Temporary atrial and ventricular pacing in the DVI, VVI, and AOO modes using atrioventricular sequential DVI devices is routinely used in cardiac operations. This study evaluated a new temporary external DDD pacemaker (Medtronic 5345 External Pulse Generator) capable of ten pacing modes. Thirty-nine devices have been applied to 38 adult patients (27 male, 11 female) after a variety of open heart procedures. Group 1 had atrial pacing wires placed 1.5 to 2.0 cm apart superiorly on the right atrium, group 2 had atrial wires placed 1.0 to 1.5 cm apart on the right atrial free wall, and group 3 had atrial wires placed on the right atrial free wall 0.8 cm apart, using a Silastic ring for fixation. Ventricular wires were placed on the free wall (group 1) or the diaphragmatic surface (groups 2 and 3) of the right ventricle. Postoperative atrial and ventricular sensing and pacing thresholds were obtained on return to the intensive care unit; analysis of variance demonstrated a significantly greater atrial sensing threshold in group 3. Four patients in group 1 permanently lost atrial sensing, 1 patient in group 2 intermittently lost atrial sensing at 24 hours with return at 36 hours postoperatively, and 1 patient in group 1 lost ventricular sensing capability. All other patients had adequate atrial and ventricular sensing capability documented until elective pacemaker removal (mean, 166 hours; range, 17 to 667.5 hours). Nineteen patients required some form of temporary pacing postoperatively; 11 patients demonstrated hemodynamic benefit from a pacing mode that is not available on the currently used DVI devices, and V of these required true DDD pacing capability. Six patients benefited front atrial pacing with adequate atrial sensing and simultaneous ventricular backup. Burst pacing with the device was used successfully to treat postoperative atrial flutter in 2 patients. We conclude that temporary external DDD pacing is feasible and effective in postoperative cardiac surgical patients. Atrial sensing is possible in most patients but electrode positioning is important for adequate thresholds. In some patients, hemodynamic as well as electrophysiologic improvement can be demonstrated with universal DDD pacing capability as compared with standard DVI pacing.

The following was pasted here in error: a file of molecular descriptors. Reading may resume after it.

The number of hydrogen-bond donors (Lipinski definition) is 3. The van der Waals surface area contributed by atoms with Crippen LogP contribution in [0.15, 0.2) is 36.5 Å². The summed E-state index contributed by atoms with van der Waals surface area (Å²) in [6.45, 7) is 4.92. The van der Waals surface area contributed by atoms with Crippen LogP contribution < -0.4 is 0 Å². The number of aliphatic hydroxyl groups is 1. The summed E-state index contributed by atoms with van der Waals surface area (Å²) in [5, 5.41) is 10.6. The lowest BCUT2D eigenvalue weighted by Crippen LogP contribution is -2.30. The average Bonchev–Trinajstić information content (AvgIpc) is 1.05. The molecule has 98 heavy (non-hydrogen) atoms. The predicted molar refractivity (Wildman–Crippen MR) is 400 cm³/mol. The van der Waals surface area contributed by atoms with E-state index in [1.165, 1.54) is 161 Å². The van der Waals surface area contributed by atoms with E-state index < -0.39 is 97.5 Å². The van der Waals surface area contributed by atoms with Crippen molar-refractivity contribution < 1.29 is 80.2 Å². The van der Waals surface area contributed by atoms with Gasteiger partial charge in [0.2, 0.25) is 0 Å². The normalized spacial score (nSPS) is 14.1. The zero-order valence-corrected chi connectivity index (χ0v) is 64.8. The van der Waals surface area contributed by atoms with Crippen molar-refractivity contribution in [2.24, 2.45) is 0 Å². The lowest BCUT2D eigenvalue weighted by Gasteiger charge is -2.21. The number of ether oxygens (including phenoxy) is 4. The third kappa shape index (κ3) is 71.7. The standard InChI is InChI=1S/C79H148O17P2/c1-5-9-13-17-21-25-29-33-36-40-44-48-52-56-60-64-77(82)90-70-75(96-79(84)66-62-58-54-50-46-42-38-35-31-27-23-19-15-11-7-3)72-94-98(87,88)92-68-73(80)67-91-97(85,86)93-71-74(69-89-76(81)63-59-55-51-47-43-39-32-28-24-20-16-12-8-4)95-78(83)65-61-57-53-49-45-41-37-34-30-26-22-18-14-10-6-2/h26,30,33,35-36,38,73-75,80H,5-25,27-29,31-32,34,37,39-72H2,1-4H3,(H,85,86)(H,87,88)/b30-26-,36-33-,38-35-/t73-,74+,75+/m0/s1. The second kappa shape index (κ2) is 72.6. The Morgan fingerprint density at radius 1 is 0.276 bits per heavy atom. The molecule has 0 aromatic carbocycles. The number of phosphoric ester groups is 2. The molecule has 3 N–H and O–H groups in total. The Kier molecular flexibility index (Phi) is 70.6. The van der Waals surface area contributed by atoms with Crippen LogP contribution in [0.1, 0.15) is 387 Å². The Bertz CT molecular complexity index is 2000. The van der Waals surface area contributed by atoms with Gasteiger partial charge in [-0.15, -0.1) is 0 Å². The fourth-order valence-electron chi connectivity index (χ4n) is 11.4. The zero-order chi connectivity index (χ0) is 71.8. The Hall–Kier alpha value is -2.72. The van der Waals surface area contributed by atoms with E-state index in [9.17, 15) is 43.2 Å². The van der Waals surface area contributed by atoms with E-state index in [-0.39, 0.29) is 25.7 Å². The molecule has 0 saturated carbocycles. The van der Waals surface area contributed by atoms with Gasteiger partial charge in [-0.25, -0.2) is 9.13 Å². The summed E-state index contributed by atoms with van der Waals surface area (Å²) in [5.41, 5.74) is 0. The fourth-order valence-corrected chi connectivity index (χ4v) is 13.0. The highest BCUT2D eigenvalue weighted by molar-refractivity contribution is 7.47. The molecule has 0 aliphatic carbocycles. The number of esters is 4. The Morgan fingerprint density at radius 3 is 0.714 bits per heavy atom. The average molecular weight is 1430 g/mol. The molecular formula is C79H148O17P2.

ASJC Scopus subject areas
- Pulmonary and Respiratory Medicine
- Cardiology and Cardiovascular Medicine